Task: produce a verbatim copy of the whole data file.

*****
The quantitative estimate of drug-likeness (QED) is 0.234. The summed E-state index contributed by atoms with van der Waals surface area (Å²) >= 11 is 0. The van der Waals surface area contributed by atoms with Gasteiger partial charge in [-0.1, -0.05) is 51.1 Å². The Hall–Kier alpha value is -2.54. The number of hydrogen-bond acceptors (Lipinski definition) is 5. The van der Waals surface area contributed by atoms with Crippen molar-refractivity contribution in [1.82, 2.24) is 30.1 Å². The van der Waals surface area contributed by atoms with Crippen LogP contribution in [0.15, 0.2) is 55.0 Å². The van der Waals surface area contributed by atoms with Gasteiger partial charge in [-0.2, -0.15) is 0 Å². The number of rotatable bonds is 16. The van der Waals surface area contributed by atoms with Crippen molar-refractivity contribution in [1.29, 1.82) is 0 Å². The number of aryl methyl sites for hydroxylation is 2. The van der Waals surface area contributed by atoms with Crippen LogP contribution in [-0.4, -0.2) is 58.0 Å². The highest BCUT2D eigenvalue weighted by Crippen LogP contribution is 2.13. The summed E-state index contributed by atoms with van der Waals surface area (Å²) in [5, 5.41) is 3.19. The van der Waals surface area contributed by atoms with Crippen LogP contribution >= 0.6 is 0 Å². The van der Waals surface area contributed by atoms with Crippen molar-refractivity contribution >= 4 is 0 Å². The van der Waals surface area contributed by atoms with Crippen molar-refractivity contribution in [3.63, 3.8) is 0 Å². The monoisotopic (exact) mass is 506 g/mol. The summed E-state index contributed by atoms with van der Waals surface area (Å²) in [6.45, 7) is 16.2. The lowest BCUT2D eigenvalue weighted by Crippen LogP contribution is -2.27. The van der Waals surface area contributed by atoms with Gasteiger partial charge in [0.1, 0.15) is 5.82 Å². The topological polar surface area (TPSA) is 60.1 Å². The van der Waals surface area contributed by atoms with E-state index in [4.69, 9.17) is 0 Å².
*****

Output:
The quantitative estimate of drug-likeness (QED) is 0.234. The summed E-state index contributed by atoms with van der Waals surface area (Å²) >= 11 is 0. The van der Waals surface area contributed by atoms with Gasteiger partial charge in [-0.1, -0.05) is 51.1 Å². The Hall–Kier alpha value is -2.54. The number of hydrogen-bond acceptors (Lipinski definition) is 5. The van der Waals surface area contributed by atoms with Crippen molar-refractivity contribution in [1.82, 2.24) is 30.1 Å². The van der Waals surface area contributed by atoms with Crippen LogP contribution in [0.15, 0.2) is 55.0 Å². The van der Waals surface area contributed by atoms with Gasteiger partial charge in [-0.2, -0.15) is 0 Å². The number of rotatable bonds is 16. The van der Waals surface area contributed by atoms with Crippen molar-refractivity contribution in [1.29, 1.82) is 0 Å². The number of aryl methyl sites for hydroxylation is 2. The van der Waals surface area contributed by atoms with Crippen LogP contribution in [-0.4, -0.2) is 58.0 Å². The highest BCUT2D eigenvalue weighted by Crippen LogP contribution is 2.13. The summed E-state index contributed by atoms with van der Waals surface area (Å²) in [5, 5.41) is 3.19. The van der Waals surface area contributed by atoms with Crippen LogP contribution >= 0.6 is 0 Å². The van der Waals surface area contributed by atoms with Crippen molar-refractivity contribution >= 4 is 0 Å². The van der Waals surface area contributed by atoms with Crippen molar-refractivity contribution in [3.63, 3.8) is 0 Å². The monoisotopic (exact) mass is 506 g/mol. The summed E-state index contributed by atoms with van der Waals surface area (Å²) in [6.45, 7) is 16.2. The lowest BCUT2D eigenvalue weighted by Crippen LogP contribution is -2.27. The van der Waals surface area contributed by atoms with Gasteiger partial charge in [0.1, 0.15) is 5.82 Å². The topological polar surface area (TPSA) is 60.1 Å². The van der Waals surface area contributed by atoms with E-state index in [4.69, 9.17) is 0 Å².